Thursday, July 05, 2018

Retired Man Still Working on Documenting Forgotten History of African Americans
David Wallace has spent years researching names of thousands of black residents

By Jasmine Pelaez
Jul 05, 2018 07:03 PM EDT

FREDERICK, Md. - For the last three years, David Wallace has spent six days of the week here in the Maryland Room at the C. Burr Artz Library digging through dozens of reels of archived documents.

"I’m a ‘lister’ by nature. I love making lists about all kinds of things," said Wallace.

After reading a book on the subject of burial sites in Frederick, he noticed not a single mention of any black resident.

Wallace has now listed more than 5,000 names of black residents in Frederick with published death and burial notices from the 1800s to the 1950s.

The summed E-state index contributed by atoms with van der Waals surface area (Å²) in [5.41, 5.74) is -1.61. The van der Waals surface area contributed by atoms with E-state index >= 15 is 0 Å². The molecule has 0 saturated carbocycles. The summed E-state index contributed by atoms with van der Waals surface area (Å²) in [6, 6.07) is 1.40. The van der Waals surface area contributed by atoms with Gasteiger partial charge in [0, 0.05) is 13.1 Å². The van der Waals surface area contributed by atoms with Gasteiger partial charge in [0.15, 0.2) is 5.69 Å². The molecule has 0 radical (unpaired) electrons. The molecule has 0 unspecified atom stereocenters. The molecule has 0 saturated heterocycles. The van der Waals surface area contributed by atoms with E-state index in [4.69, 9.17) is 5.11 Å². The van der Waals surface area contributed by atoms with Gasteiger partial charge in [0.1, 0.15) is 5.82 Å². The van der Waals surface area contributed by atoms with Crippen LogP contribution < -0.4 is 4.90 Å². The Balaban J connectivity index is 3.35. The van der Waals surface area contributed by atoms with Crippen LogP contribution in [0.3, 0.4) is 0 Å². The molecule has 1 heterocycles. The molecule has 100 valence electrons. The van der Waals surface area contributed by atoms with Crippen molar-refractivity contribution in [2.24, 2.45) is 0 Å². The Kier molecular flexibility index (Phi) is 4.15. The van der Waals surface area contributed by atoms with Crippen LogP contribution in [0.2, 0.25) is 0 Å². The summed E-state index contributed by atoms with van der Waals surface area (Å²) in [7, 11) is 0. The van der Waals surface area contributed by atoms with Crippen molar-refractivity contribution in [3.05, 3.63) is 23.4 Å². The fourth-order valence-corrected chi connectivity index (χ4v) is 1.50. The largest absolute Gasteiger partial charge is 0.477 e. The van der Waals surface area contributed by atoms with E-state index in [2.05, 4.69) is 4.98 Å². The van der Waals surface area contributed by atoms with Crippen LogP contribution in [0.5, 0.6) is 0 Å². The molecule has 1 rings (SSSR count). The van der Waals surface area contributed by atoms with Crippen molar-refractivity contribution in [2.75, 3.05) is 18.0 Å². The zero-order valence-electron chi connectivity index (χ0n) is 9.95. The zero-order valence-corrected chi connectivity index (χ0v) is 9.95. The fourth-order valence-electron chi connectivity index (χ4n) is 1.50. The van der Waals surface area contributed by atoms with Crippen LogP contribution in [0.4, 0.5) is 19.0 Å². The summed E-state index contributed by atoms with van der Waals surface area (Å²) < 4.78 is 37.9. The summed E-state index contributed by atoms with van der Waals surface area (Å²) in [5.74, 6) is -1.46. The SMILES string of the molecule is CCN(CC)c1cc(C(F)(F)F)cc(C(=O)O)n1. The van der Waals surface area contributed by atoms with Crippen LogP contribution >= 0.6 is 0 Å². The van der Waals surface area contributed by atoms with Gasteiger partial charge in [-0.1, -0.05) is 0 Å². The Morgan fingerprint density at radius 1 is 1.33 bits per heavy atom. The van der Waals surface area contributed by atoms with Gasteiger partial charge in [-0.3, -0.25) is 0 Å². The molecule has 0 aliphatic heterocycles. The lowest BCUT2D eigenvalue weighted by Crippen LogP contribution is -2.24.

"I know from my own experience how interesting it is to know more about my own ancestors...There's no difference between black and white in that respect," Wallace said.

His database was recently printed and bound and has been distributed to other libraries and organizations like African American Resources- Cultural and Heritage, or AARCH, in the hopes of becoming a stepping stone to further research.

"It’s just something to pass on to generations to come. This is one of those things that would have disappeared had he not done that," said AARCH president, David Key.

And now done with the database, Wallace has devoted time to creating more lists in the form of indexes for books within the Maryland Room's collection.

He has completed 225 book indexes.

"He’s like the energizer bunny of indexing. That's what we like to say in the Maryland Room," joked library associate for the Maryland Room, Carolyn Magura.

David Wallace has volunteered for the Maryland Room research center at the library for more than 10 years.

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